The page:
X3: Reunion is mind-bogglingly beautiful. I'm usually fairly difficult to impress when it comes to graphics because developers very often use technical gimmicks to hide flaws in gameplay or a distinct lack of artistic and design sense. There's no such lack in X3. Space in X3 is filled with gorgeous nebulas, clouds of glowing glass, and enormous planets that fill the player's viewport with images so convincing it's easy to believe that if one just hits the engine and lets the game run for a while, their starship will eventually land on a fully simulated planet. Space stations, other spacecraft, asteroids, space debris, and other objects in space are also simulated with the same level of loving detail. One of the game's most magical moments for me came from just flying along the hull of an enormous trading post and enjoying the reflections of the planet in the metallic surface.
The game also lives up to its "open-ended universe" billing. There is a plot and a series of scripted missions involving Julian Brenner, the son of the unfortunate astronaut from the first game in the series. Julian and the rest of the X universe are still struggling to overcome the Khaak invasion from the previous game as X3 begins. The player as Julian is assigned to an easy milk run shepherding some newbie pilots when he gets a call from an old friend asking for help. It seems that a strange crystalline weapon has been uncovered that could drastically alter the balance of power in the universe. It's a fairly standard sci-fi plot told through some mediocre voice-acting and uninspired cut-scenes that, for some reason, look really grainy and poor in playback. Like the rest of the game, it's also plagued with bugs that can easily prevent the player from being able to get to the end of it.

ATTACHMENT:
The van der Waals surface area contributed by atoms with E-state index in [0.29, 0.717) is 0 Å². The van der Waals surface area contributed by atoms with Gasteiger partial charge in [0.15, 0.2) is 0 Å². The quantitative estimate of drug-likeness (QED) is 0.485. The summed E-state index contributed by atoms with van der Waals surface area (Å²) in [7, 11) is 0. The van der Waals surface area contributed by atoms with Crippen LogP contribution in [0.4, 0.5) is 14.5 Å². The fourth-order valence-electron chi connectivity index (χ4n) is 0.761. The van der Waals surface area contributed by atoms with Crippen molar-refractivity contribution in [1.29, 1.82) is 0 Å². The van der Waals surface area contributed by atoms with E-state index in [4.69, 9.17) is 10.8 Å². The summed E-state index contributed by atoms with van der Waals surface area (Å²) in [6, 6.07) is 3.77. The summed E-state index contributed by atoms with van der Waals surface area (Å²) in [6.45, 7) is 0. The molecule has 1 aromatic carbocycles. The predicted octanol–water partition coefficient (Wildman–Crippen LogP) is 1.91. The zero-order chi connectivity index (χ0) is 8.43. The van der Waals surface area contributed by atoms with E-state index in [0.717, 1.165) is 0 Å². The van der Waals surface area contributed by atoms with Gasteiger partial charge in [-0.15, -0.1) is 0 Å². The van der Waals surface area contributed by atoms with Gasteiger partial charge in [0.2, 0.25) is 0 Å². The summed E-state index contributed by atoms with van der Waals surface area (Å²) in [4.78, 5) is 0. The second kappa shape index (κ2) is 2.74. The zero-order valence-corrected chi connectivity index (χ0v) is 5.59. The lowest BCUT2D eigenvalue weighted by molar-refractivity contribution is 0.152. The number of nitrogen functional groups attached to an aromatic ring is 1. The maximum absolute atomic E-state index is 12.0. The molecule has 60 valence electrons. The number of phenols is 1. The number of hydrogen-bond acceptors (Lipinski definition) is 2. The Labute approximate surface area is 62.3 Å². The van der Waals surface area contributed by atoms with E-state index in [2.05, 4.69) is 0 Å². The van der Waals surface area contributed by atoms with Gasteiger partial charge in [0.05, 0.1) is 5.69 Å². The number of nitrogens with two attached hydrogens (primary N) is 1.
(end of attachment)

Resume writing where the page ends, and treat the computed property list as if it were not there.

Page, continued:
That actually isn't as big a criticism as it sounds, though, because the plot in X3, like all the X games, is basically incidental window dressing. It's quite possible, indeed, recommended, to fly away from the plot at the first opportunity and never return. In fact, it isn't until the player gets off the plot track that the truly staggering scope of X3's universe can be appreciated. X3 comes as close as I've ever come to experiencing a true "virtual reality" on my PC screen.
There are three basic "tracks" to follow in X3. There's the "exploration" track in which the player attempts to map the known universe, not an easy task considering that there are over 100 sectors in the game, each with their own quirks, combinations of resources and races, and local events to contend with. There's the "trader" path in which the player plies a freighter along the space lanes attempting to buy one of the hundreds of commodities available at fire sale prices and sell them at prices that would make a war profiteer blush. As their bank accounts increase, players will eventually be able to buy factories, factory complexes, and build fleets of cargo and escort ships to set up a universal trading concern. Finally, there's the "combat" path in which the player, depending on his or her actions, can choose to become a police auxiliary under a license and fight against a particular race's enemies and pirates, or become a pirate themselves.